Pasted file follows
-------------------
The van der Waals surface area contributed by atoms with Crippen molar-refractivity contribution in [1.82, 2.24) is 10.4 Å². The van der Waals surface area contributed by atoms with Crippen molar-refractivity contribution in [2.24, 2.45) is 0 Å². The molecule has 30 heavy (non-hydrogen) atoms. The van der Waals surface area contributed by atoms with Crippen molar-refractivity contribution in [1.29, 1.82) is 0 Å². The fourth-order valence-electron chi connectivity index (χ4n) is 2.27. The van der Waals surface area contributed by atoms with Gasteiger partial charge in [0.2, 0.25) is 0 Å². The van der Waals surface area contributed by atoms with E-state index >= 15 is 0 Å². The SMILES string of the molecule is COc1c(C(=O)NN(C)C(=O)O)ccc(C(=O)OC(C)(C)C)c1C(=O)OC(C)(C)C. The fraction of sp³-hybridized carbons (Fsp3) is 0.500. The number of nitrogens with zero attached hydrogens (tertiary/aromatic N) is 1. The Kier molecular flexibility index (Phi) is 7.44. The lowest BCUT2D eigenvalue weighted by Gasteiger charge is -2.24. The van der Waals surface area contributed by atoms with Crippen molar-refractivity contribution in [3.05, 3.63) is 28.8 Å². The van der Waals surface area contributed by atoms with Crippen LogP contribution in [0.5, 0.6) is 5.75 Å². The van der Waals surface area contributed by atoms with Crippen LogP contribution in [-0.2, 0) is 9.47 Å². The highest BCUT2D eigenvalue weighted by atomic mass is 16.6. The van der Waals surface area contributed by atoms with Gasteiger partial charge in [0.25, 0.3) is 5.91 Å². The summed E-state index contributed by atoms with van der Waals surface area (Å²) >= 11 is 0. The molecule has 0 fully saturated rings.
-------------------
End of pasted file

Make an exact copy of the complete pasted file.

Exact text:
The van der Waals surface area contributed by atoms with Crippen molar-refractivity contribution in [1.82, 2.24) is 10.4 Å². The van der Waals surface area contributed by atoms with Crippen molar-refractivity contribution in [2.24, 2.45) is 0 Å². The molecule has 30 heavy (non-hydrogen) atoms. The van der Waals surface area contributed by atoms with Crippen molar-refractivity contribution in [1.29, 1.82) is 0 Å². The fourth-order valence-electron chi connectivity index (χ4n) is 2.27. The van der Waals surface area contributed by atoms with Gasteiger partial charge in [0.2, 0.25) is 0 Å². The van der Waals surface area contributed by atoms with E-state index >= 15 is 0 Å². The SMILES string of the molecule is COc1c(C(=O)NN(C)C(=O)O)ccc(C(=O)OC(C)(C)C)c1C(=O)OC(C)(C)C. The fraction of sp³-hybridized carbons (Fsp3) is 0.500. The number of nitrogens with zero attached hydrogens (tertiary/aromatic N) is 1. The Kier molecular flexibility index (Phi) is 7.44. The lowest BCUT2D eigenvalue weighted by Gasteiger charge is -2.24. The van der Waals surface area contributed by atoms with Crippen molar-refractivity contribution in [3.05, 3.63) is 28.8 Å². The van der Waals surface area contributed by atoms with Crippen LogP contribution in [0.5, 0.6) is 5.75 Å². The van der Waals surface area contributed by atoms with Crippen LogP contribution in [-0.2, 0) is 9.47 Å². The highest BCUT2D eigenvalue weighted by atomic mass is 16.6. The van der Waals surface area contributed by atoms with Gasteiger partial charge in [0.25, 0.3) is 5.91 Å². The summed E-state index contributed by atoms with van der Waals surface area (Å²) >= 11 is 0. The molecule has 0 fully saturated rings.